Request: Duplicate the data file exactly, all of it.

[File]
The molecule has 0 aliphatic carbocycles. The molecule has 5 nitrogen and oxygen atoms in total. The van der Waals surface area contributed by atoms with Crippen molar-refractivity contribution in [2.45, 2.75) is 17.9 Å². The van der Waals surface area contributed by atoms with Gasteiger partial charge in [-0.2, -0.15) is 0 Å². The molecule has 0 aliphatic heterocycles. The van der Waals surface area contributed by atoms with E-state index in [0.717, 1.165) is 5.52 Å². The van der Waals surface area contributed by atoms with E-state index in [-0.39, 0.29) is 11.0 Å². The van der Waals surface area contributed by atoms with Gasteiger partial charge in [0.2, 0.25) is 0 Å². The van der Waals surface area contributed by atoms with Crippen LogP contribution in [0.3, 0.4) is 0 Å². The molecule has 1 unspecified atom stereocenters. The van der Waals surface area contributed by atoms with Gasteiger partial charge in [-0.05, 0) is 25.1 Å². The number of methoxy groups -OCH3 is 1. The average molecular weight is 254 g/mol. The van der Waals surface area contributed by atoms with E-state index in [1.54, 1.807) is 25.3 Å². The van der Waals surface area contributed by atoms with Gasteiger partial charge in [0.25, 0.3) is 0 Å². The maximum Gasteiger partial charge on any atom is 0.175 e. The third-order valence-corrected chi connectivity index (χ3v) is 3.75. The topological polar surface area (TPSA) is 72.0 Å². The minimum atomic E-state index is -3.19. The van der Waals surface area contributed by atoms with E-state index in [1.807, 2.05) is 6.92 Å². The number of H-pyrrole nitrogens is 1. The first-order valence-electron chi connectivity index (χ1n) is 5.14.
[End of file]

The molecule has 0 aliphatic carbocycles. The molecule has 5 nitrogen and oxygen atoms in total. The van der Waals surface area contributed by atoms with Crippen molar-refractivity contribution in [2.45, 2.75) is 17.9 Å². The van der Waals surface area contributed by atoms with Gasteiger partial charge in [-0.2, -0.15) is 0 Å². The molecule has 0 aliphatic heterocycles. The van der Waals surface area contributed by atoms with E-state index in [0.717, 1.165) is 5.52 Å². The van der Waals surface area contributed by atoms with E-state index in [-0.39, 0.29) is 11.0 Å². The van der Waals surface area contributed by atoms with Gasteiger partial charge in [0.2, 0.25) is 0 Å². The van der Waals surface area contributed by atoms with Crippen LogP contribution in [0.3, 0.4) is 0 Å². The molecule has 1 unspecified atom stereocenters. The van der Waals surface area contributed by atoms with Gasteiger partial charge in [-0.05, 0) is 25.1 Å². The number of methoxy groups -OCH3 is 1. The average molecular weight is 254 g/mol. The van der Waals surface area contributed by atoms with E-state index in [1.54, 1.807) is 25.3 Å². The van der Waals surface area contributed by atoms with Gasteiger partial charge in [0.25, 0.3) is 0 Å². The maximum Gasteiger partial charge on any atom is 0.175 e. The third-order valence-corrected chi connectivity index (χ3v) is 3.75. The topological polar surface area (TPSA) is 72.0 Å². The minimum atomic E-state index is -3.19. The van der Waals surface area contributed by atoms with E-state index in [1.807, 2.05) is 6.92 Å². The number of H-pyrrole nitrogens is 1. The first-order valence-electron chi connectivity index (χ1n) is 5.14.